Date Posted: March 2009
The claims of a patent are its boundaries, defining the scope of exclusion. This boundary function of claims is undermined by the fact that claims can be changed throughout the life of the patent, thereby moving the patent boundary. A boundary that can be moved-at-will is one that the public cannot rely upon.
This Article explores the problems of malleable patent boundaries. If claim amendment is made to permit a patentee to capture something he did not foresee when filing the patent application, the amendment confers an unexpected windfall that did not contribute to incentives to invent before filing. If claim amendment is done to permit a patentee to capture something he did foresee but mistakenly failed to claim initially, the amendment allows the patentee to shift the loss of his own mistake to third-parties. Either way, the amendment is inefficient.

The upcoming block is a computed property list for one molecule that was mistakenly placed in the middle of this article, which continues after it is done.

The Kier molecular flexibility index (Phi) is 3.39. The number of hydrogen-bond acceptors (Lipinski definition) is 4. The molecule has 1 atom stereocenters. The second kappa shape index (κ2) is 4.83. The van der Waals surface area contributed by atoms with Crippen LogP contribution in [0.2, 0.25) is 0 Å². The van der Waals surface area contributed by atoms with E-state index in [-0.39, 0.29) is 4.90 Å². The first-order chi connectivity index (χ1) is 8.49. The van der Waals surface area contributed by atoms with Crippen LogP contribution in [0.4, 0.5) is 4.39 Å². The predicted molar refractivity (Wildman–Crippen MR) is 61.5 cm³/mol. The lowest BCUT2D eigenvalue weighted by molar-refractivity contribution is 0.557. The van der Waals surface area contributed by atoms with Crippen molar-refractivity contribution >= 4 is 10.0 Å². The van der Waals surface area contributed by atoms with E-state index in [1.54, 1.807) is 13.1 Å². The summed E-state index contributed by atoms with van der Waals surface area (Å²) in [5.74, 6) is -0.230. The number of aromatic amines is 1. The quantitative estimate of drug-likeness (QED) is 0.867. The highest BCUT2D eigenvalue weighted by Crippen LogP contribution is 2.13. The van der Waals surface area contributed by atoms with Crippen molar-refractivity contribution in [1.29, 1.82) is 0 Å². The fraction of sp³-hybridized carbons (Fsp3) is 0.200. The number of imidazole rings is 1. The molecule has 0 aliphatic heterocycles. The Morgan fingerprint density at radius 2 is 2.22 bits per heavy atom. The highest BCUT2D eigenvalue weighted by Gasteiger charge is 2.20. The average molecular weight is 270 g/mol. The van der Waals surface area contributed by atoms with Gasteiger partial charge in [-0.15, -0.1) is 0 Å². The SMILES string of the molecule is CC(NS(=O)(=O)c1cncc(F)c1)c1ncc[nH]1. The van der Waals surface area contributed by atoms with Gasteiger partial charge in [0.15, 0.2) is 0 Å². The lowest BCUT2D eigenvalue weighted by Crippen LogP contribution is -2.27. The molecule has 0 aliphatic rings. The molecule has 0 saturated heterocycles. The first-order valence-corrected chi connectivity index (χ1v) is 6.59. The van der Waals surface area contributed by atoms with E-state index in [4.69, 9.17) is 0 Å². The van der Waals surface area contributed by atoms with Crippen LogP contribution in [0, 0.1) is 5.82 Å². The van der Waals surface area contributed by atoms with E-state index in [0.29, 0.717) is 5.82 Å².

I propose that patent boundaries should be fixed upon patent issuance, and post-issuance claim amendment disallowed. Because claims before issuance do not create public reliance, pre-issuance amendment should be retained. Nonetheless, the possibility of inefficient windfalls requires that pre-issuance amendment not be given retroactive priority to limit the ability to capture later developments.